But not so soon, as the Washington Post gets around to admitting that the global warming problem isn't as bad as they've been screaming all along. New climate change calculations could buy the Earth some time — if they’re right
A group of prominent scientists on Monday created a potential whiplash moment for climate policy, suggesting that humanity could have considerably more time than previously thought to avoid a “dangerous” level of global warming.
The upward revision to the planet’s influential “carbon budget” was published by a number of researchers who have been deeply involved in studying the concept, making it all the more unexpected. But other outside researchers raised questions about the work, leaving it unclear whether the new analysis — which, if correct, would have very large implications — will stick.
In a study published in the journal Nature Geoscience, a team of 10 researchers, led by Richard Millar of the University of Oxford, recalculated the carbon budget for limiting the Earth’s warming to 1.5 degrees Celsius (2.7 degrees Fahrenheit) above temperatures seen in the late 19th century. It had been widely assumed that this stringent target would prove unachievable — but the new study would appear to give us much more time to get our act together if we want to stay below it.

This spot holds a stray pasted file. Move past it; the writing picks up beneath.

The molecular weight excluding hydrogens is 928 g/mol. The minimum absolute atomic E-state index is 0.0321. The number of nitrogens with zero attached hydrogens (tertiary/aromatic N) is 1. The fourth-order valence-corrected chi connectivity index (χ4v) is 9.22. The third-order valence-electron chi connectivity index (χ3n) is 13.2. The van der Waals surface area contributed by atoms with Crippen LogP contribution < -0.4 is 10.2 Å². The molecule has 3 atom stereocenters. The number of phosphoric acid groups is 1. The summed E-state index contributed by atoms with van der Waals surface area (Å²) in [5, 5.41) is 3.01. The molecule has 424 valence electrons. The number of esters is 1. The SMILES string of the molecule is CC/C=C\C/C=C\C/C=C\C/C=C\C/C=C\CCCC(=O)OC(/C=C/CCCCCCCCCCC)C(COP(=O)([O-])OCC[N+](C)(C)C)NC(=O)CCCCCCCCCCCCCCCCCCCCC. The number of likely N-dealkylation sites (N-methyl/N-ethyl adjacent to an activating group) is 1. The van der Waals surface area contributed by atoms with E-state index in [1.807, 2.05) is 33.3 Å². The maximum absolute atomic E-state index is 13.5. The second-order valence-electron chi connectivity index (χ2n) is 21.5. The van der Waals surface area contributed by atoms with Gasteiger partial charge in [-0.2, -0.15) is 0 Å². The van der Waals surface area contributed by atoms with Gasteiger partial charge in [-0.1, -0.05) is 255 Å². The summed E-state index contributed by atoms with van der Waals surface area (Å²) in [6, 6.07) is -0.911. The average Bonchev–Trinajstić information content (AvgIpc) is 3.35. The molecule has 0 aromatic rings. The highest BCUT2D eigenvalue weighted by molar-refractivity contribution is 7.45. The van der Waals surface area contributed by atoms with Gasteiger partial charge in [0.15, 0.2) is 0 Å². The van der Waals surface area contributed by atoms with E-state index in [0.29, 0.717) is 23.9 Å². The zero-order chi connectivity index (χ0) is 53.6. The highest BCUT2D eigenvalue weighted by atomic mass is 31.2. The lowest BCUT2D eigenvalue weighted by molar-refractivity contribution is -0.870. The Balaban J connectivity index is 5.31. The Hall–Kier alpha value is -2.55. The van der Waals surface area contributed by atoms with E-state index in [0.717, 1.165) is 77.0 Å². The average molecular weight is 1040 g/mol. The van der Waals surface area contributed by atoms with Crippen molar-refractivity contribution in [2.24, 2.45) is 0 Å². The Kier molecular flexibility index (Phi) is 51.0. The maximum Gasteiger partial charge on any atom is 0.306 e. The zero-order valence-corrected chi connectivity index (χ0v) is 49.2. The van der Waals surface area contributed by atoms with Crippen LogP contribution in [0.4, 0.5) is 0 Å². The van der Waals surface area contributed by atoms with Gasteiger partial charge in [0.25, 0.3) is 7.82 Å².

“What this paper means is that keeping warming to 1.5 degrees C still remains a geophysical possibility, contrary to quite widespread belief,” Millar said in a news briefing. He conducted the research with scientists from Britain, Canada, New Zealand, Austria, Switzerland and Norway.I thought the science was settled?
But the new calculation diverged so much from what had gone before that other experts were still trying to figure out what to make of it.
“When it’s such a substantial difference, you really need to sit back and ponder what that actually means,” Glen Peters, an expert on climate and emissions trajectories at the Center for International Climate Research in Oslo, said of the paper. He was not involved in the research.
The recalculation emerges, said study co-author Joeri Rogelj of the International Institute for Applied Systems Analysis in Austria, because warming has been somewhat less than forecast by climate models — and because emissions have been somewhat more than expected.So more emissions, and less warming than projected? Whoda thunk? Oh yeah, a whole bunch of people widely ignored.
All this, of course, just primes them for more claims of "you have to